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Frequently Asked Questions About Cavities

Each time you visit the dentist you eagerly wait in the chair as the dentist peers around the inside of your mouth to give you the final answer. “You don’t have any cavities.” Not having any cavities is a relief, but there’s more to understanding cavities than just knowing that they are painful. If you want to learn more about cavities, here are just a few frequently asked questions about them. 


What is a cavity?


Tooth pain comes in different forms, but having a cavity is one way people experience it. Teeth have a protective barrier called enamel. When people are careless with their brushing and flossing habits, bacteria will begin to build up on the teeth. Bacteria break down the carbs and sugar you eat and turn them into acid which breaks down the enamel. If enamel is successfully broken, it will create a small hole or cavity. From here, bacteria will begin to attack the inner parts of the tooth the dentin and the pulp, likely giving you a toothache. 


How do I know if I have a cavity?


If you think you have a cavity, take a good look at the inside of your mouth… or have somebody do it for you. The clearest sign of a cavity will be a small hole in one of your teeth. If you can’t see a hole, look for dark stains on your teeth as that is another symptom. You might also consider your current tolerance to hot and cold temperatures in your mouth along with any toothaches. While these signs are symptoms of cavities, they might also be signs of other oral health issues. If you are experiencing consistent toothaches, visit the Family Dental Health office.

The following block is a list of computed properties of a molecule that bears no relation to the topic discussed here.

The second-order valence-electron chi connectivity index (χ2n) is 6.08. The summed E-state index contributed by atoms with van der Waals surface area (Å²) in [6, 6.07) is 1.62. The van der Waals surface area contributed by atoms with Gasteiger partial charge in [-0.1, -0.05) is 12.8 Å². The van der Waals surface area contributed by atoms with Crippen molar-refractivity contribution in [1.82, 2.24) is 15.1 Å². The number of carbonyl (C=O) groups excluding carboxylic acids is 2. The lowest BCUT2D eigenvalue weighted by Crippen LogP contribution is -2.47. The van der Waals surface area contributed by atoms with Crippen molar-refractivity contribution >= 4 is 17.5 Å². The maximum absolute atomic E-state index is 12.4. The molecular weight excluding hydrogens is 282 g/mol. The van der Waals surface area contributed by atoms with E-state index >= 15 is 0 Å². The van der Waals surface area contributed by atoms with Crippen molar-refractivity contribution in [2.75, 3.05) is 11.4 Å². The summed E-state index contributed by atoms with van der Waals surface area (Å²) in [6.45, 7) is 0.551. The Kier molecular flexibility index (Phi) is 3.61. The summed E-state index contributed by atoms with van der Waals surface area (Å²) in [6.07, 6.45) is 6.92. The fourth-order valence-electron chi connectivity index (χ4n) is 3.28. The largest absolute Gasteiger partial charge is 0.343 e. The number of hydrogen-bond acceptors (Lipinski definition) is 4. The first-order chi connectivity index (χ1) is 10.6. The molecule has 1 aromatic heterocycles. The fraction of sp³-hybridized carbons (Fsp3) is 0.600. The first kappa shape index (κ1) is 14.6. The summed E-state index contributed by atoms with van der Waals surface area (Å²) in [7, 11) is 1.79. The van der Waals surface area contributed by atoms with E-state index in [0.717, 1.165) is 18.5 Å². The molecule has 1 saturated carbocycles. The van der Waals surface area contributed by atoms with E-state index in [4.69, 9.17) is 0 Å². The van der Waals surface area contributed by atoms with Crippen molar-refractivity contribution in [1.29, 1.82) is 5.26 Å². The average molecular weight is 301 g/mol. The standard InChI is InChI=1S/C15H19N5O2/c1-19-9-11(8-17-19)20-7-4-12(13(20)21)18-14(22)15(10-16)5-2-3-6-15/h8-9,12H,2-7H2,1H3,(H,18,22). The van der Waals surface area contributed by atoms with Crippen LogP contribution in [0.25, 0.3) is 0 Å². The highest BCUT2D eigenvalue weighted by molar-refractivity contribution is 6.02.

How do dentists treat cavities?


There are a few ways a dentist can treat a cavity. The method the dentist uses will likely depend on the severity of the cavity. 




One option the dentist has is to fill, or plug, the cavity. Dentists will drill the cavity and replace it with a filling. Fillings are made of composite or silver amalgam.




If the cavity is a bit more severe and a filling won’t be enough to stop the decay, the dentist might use a crown, otherwise known as a dental cap. Crowns look like the tops of regular teeth and are cemented to the tooth to protect it from further damage. They will remove the cavity and then cover it with a crown to keep bacteria from damaging the tooth. Crowns are designed to blend in with other teeth, giving it a more natural look. 


Root Canal


If a cavity has progressed far enough that it has damaged any nerve endings, a dentist may need to perform a root canal. A root canal treats infected tooth pulp to help eliminate infection and protects the tooth from future bacteria attacks. 


Tooth Removal


Teeth that have cavities and damaged nerve endings beyond repair will need to be pulled. While having teeth pulled is painful, it will also bring relief. To avoid the possibility of having teeth pulled, it is best to schedule an appointment with a dentist soon after you begin to feel a toothache. Postponing an appointment could be both costly and painful. Pulled teeth can be replaced with an implant to fill the space. 


How can I prevent cavities?


Since cavities are painful and sometimes expensive to treat, it’s important to do your best to prevent them. Some of the following are ways you can avoid getting cavities:


  • Limit sugar intake (soft drinks, candy)
  • Brush your teeth twice a day for two minutes
  • Use toothpaste with fluoride
  • Rinse with mouthwash
  • Floss at least once a day
  • Visit the dentist twice a year


Preventing cavities will help keep your mouth healthy and happy. 


If you have more questions about cavities, ask your dentist at Family Dental Health Center. Understanding cavities can help you prevent them, and have better oral health.